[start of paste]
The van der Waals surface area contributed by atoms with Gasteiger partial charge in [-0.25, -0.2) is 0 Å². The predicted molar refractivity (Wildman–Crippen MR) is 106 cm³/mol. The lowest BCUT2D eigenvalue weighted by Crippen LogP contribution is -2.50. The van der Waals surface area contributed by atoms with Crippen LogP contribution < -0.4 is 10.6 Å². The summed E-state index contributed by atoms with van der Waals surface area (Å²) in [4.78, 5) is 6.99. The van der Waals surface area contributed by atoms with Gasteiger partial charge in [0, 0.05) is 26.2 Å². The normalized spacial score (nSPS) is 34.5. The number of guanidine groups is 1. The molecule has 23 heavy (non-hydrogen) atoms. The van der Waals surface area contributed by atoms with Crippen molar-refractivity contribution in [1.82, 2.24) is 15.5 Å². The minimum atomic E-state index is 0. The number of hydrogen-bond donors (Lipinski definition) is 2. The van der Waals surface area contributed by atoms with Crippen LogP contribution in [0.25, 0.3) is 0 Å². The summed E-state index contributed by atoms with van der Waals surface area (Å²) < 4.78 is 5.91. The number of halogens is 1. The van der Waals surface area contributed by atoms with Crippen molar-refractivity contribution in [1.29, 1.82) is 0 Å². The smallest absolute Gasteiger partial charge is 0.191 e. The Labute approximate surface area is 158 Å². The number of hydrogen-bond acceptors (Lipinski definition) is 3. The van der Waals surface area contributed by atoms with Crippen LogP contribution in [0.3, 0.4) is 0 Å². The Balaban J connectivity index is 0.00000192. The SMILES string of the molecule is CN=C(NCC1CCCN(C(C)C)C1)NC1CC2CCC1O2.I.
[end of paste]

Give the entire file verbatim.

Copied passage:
The van der Waals surface area contributed by atoms with Gasteiger partial charge in [-0.25, -0.2) is 0 Å². The predicted molar refractivity (Wildman–Crippen MR) is 106 cm³/mol. The lowest BCUT2D eigenvalue weighted by Crippen LogP contribution is -2.50. The van der Waals surface area contributed by atoms with Crippen LogP contribution < -0.4 is 10.6 Å². The summed E-state index contributed by atoms with van der Waals surface area (Å²) in [4.78, 5) is 6.99. The van der Waals surface area contributed by atoms with Gasteiger partial charge in [0, 0.05) is 26.2 Å². The normalized spacial score (nSPS) is 34.5. The number of guanidine groups is 1. The molecule has 23 heavy (non-hydrogen) atoms. The van der Waals surface area contributed by atoms with Crippen molar-refractivity contribution in [1.82, 2.24) is 15.5 Å². The minimum atomic E-state index is 0. The number of hydrogen-bond donors (Lipinski definition) is 2. The van der Waals surface area contributed by atoms with Crippen LogP contribution in [0.25, 0.3) is 0 Å². The summed E-state index contributed by atoms with van der Waals surface area (Å²) < 4.78 is 5.91. The number of halogens is 1. The van der Waals surface area contributed by atoms with Crippen molar-refractivity contribution in [1.29, 1.82) is 0 Å². The smallest absolute Gasteiger partial charge is 0.191 e. The Labute approximate surface area is 158 Å². The number of hydrogen-bond acceptors (Lipinski definition) is 3. The van der Waals surface area contributed by atoms with Crippen LogP contribution in [0.3, 0.4) is 0 Å². The Balaban J connectivity index is 0.00000192. The SMILES string of the molecule is CN=C(NCC1CCCN(C(C)C)C1)NC1CC2CCC1O2.I.